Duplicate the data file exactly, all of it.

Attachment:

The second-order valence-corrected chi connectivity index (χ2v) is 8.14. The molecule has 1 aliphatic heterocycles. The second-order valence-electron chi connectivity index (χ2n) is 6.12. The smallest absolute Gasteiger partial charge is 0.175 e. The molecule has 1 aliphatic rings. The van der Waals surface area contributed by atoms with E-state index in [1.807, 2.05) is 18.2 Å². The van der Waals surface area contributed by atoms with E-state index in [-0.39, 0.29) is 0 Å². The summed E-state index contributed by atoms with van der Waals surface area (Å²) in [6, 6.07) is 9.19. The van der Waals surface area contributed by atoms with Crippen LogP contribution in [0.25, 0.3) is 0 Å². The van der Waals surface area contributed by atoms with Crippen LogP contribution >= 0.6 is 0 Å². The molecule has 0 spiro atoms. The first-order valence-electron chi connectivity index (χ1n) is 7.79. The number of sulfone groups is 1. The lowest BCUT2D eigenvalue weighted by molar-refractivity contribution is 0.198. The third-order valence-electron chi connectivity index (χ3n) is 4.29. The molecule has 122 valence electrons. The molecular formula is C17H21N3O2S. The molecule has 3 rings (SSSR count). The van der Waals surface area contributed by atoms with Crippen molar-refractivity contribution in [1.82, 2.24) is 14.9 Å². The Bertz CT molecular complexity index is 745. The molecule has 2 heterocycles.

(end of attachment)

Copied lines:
The second-order valence-corrected chi connectivity index (χ2v) is 8.14. The molecule has 1 aliphatic heterocycles. The second-order valence-electron chi connectivity index (χ2n) is 6.12. The smallest absolute Gasteiger partial charge is 0.175 e. The molecule has 1 aliphatic rings. The van der Waals surface area contributed by atoms with E-state index in [1.807, 2.05) is 18.2 Å². The van der Waals surface area contributed by atoms with E-state index in [-0.39, 0.29) is 0 Å². The summed E-state index contributed by atoms with van der Waals surface area (Å²) in [6, 6.07) is 9.19. The van der Waals surface area contributed by atoms with Crippen LogP contribution in [0.25, 0.3) is 0 Å². The van der Waals surface area contributed by atoms with Crippen LogP contribution >= 0.6 is 0 Å². The molecule has 0 spiro atoms. The first-order valence-electron chi connectivity index (χ1n) is 7.79. The number of sulfone groups is 1. The lowest BCUT2D eigenvalue weighted by molar-refractivity contribution is 0.198. The third-order valence-electron chi connectivity index (χ3n) is 4.29. The molecule has 122 valence electrons. The molecular formula is C17H21N3O2S. The molecule has 3 rings (SSSR count). The van der Waals surface area contributed by atoms with Crippen molar-refractivity contribution in [1.82, 2.24) is 14.9 Å². The Bertz CT molecular complexity index is 745. The molecule has 2 heterocycles.